Discover 6 New Sleep Tricks To Fall Asleep Tonight
You’ve had a long day at work and you’re exhausted so you get ready for bedtime…. You finish your night routine… You pull the blinds… And lights off.
Can you guess the next part?
You can’t sleep. For hours on end. It’s 3 AM and you’re desperately on your phone searching for any possible way to fall asleep.
What’s worse is the day after when you’re functioning on 4 hours of sleep (if you’re lucky). So, we worked with sleep institutes for years to help you get those 8 hours of sleep that you crave.
Whether you have insomnia, sleep anxiety or just can’t fall asleep, try these tricks out and who knows, you might get your first full 8 hours of sleep tonight. (trick #4 is my favourite one)
1. Pre-Bed Meditation
Thousands of our thoughts are constantly racing, so it’s no wonder that falling asleep is difficult.
Especially if you’ve just watched TV or gone on your phone before bed, your mind will have a lot of clutter.
So before you sleep, sit down or lay down anywhere you feel comfortable and close your eyes for 5 minutes. Not only will your mind be ready for sleep but you will feel more relaxed, easing the process of falling asleep.
If you’re new to mediation or not sure how to do it, here are a few pointers
- Find a quiet place to meditate or put headphones on
- If you don’t like quiet noise, play mediation sounds
- Close your eyes
- Bring yourself to the present moment by scanning your body head-to-toe and being aware of your 5 senses.
- If any thought comes into your mind, try to let it pass without thinking about it
- Most importantly, it takes practice so don’t feel frustrated if you can’t do it for the first time
2. Tell Yourself A Story
At night, most of our minds keep us awake by filling us with anxiety-inducing thoughts such as;
- “Just fall asleep now”
- “What time is it right now?”
- “If I don’t fall asleep in the next hour, I’ll be tired tomorrow”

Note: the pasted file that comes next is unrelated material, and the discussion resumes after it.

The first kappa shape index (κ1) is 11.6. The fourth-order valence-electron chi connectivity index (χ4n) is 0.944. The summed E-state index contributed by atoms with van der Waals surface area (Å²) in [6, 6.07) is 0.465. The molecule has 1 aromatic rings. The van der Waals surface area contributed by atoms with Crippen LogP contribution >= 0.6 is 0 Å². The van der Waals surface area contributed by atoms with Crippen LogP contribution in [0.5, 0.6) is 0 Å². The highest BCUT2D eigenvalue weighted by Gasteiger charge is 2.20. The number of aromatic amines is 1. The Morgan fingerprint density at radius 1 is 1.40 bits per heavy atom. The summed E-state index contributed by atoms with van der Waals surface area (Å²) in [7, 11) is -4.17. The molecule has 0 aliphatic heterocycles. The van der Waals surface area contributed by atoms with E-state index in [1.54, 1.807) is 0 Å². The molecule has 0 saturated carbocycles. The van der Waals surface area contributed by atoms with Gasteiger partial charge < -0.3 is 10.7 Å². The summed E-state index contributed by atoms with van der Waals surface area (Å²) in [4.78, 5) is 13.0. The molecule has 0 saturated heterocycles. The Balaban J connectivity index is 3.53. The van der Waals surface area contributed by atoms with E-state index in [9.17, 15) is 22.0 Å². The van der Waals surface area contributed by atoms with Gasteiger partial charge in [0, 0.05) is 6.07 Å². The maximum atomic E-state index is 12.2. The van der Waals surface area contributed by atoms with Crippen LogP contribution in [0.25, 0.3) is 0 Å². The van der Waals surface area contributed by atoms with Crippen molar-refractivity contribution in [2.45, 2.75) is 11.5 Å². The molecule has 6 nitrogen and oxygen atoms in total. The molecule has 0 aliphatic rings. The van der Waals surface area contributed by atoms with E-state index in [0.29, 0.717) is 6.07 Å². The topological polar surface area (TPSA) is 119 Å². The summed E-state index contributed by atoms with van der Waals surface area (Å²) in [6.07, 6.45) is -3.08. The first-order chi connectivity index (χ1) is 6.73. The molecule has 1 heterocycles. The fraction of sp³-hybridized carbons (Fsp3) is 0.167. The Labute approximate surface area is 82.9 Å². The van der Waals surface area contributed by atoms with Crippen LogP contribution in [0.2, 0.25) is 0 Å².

Thoughts like these, as you know, make it harder to fall asleep. Instead, try to calm your subconscious mind by telling yourself a relaxing story - kind of like counting sheep.
Doing so allows your brain to release more serotonin.
This way, you’ll keep your mind off of feeling anxious and you’ll ease into deep sleep without thinking about it.
3. Military 4-7-8 Breathing
This is a common sleep tactic used by NAVY seals and pilots when they have to get sleep, in stressful situations. What’s awesome about this process is that it only takes 5 minutes!
The goal is to slow down breathing by inhaling through the nose for 4 seconds, exhaling for 7 seconds and repeating it 8 times.
By the 6th cycle, you should be asleep, but remember to think about nothing or a calming story as mentioned in the previous tips.
4. Create a Sleep Sanctuary
“The room is a sanctuary that promotes rest and recovery” -Tom Hiddleston, sleep coach.
Stressful and unnecessary objects in the room are proven to not be beneficial for sleep from the subconscious stress that we don’t notice in the central part of our brain.
Try getting rid of these objects in the room that are keeping you awake, like your laptop, a pile of clothes or even extra papers from work.
This might be too long to explain fully in this blog, but try to also add objects in your sleep sanctuary that would help you sleep easier. For example, something to release serotonin like a humidifier or a weighted sleep mask. Our favourite is an anxiety-reducing weighted blanket for deep sleep. You can take this quiz to see if it can benefit you too.
5. Turn On Sleeping Music
No, we don’t mean those lullabies that parents play to wind down their children. Although they can definitely work, we're talking about binaural beats (aka neurological sound waves).
It has been proven through multiple sleep behaviour studies that they move you into deep sleep faster by stimulating the delta activity in the brain (brainwaves for sleep).
So try playing binaural beats (you can find them for free on Youtube) tonight and you’ll notice how easy falling asleep might be. You’ll sleep like a baby!
6. Be Gone Phone!
No, we’re not saying to get rid of your phone from your room because your boss wouldn’t be too happy about that.
But we all know that staring at the clock at night is no good, and the same with your phone. It emits blue light that tricks our brain into thinking that there is sunlight during the daytime.
Although we advise not going on your phone 30 minutes before bed, if you really want to, you can set your phone to "dark mode" filters and reducing screen brightness to minimize the effects.
It also makes the phone much less addictive by removing the bright colours so that you don’t spend hours on it before bed.